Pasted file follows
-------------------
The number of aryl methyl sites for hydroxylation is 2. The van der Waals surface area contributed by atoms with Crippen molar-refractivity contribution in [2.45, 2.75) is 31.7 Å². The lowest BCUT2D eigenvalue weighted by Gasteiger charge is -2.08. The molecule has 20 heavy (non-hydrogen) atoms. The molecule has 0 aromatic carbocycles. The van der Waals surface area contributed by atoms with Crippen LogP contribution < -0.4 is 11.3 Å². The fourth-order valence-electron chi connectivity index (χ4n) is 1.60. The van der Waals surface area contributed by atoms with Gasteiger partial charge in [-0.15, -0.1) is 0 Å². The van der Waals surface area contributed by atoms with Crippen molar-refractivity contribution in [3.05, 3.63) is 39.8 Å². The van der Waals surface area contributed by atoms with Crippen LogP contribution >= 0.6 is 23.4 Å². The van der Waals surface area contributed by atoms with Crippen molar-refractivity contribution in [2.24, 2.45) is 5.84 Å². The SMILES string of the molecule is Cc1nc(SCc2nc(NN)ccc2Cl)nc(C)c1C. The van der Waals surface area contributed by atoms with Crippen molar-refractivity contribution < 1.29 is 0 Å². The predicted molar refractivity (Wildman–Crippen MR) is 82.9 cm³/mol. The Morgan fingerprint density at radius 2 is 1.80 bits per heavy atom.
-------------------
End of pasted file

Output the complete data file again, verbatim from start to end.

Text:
The number of aryl methyl sites for hydroxylation is 2. The van der Waals surface area contributed by atoms with Crippen molar-refractivity contribution in [2.45, 2.75) is 31.7 Å². The lowest BCUT2D eigenvalue weighted by Gasteiger charge is -2.08. The molecule has 20 heavy (non-hydrogen) atoms. The molecule has 0 aromatic carbocycles. The van der Waals surface area contributed by atoms with Crippen LogP contribution < -0.4 is 11.3 Å². The fourth-order valence-electron chi connectivity index (χ4n) is 1.60. The van der Waals surface area contributed by atoms with Gasteiger partial charge in [-0.15, -0.1) is 0 Å². The van der Waals surface area contributed by atoms with Crippen molar-refractivity contribution in [3.05, 3.63) is 39.8 Å². The van der Waals surface area contributed by atoms with Crippen LogP contribution >= 0.6 is 23.4 Å². The van der Waals surface area contributed by atoms with Crippen molar-refractivity contribution in [2.24, 2.45) is 5.84 Å². The SMILES string of the molecule is Cc1nc(SCc2nc(NN)ccc2Cl)nc(C)c1C. The van der Waals surface area contributed by atoms with Crippen molar-refractivity contribution < 1.29 is 0 Å². The predicted molar refractivity (Wildman–Crippen MR) is 82.9 cm³/mol. The Morgan fingerprint density at radius 2 is 1.80 bits per heavy atom.